About Hendrick Staets
Probably born in Haarlem circa 1606 – probably died in Leiden after 1659.
He worked under the influence of Jan Porcellis, and also of Simon de Vliegher. He specialised in stormy seas, rendered in brownish – greyish tonalities, typical of the 1620s and 1630-ies. His paintings can be confused with storms by Pieter Mulier.
Staets’ storm-tossed ships are represented either in open waters, or foundering for certain shipwreck onto a rocky coast. He renders well the general atmospheric conditions and the details of the ships.
Very little is known about Staets.
He was active in Haarlem in 1626.
He seems to have lived in Leiden between 1643 and 1659. There are fourteen 17th century collection inventories from inhabitants of Leiden known that include paintings by Hendrick Staets.
Cornelis Stooter (circa 1600 – 1655) was also active as a marine painter in Leiden around that time.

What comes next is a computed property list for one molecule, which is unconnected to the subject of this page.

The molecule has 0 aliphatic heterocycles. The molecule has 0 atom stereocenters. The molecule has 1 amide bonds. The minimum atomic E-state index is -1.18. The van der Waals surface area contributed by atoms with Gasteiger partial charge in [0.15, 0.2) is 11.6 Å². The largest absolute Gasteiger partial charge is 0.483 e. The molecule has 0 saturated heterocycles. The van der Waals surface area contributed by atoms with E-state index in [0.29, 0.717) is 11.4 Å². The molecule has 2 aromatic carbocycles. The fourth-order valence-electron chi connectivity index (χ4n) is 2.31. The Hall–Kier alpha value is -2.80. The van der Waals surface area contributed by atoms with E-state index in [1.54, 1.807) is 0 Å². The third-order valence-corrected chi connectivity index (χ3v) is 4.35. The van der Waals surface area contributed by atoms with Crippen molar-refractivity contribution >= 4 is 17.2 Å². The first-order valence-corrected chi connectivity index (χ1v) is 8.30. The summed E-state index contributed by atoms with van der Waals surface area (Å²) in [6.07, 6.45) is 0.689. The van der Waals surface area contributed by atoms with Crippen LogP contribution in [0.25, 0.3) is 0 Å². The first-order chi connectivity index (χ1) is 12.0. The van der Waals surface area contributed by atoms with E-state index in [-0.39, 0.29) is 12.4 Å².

The National Maritime Museum in Greenwich, London, holds four paintings by Hendrick Staets.
About our painting
We have just had our painting cleaned: the fresh colours that were hidden underneath a darkened, brownish layer of varnish have surfaced again.
As to the monogram (“B.P” referring to Bonaventura Peeters I) and date (“1639”), they are fake. Some paintings by Staets have in the past been erroneously attributed to Peeters.
I think that now it is indeed much clearer that our painting should be given to Staets. Not many paintings are known by him and he is of course best-known for his earlier tonal works, dating from the 1620s and 1630s, painted with a limited palette of muted greyish and brownish colours. Our painting is a late work, dating from circa 1650, when the use of colours was again fashionable among Dutch landscape and marine painters.
Why should you buy this painting?
Because it is nice example of a middle 17th century Dutch marine painting by a rare painter.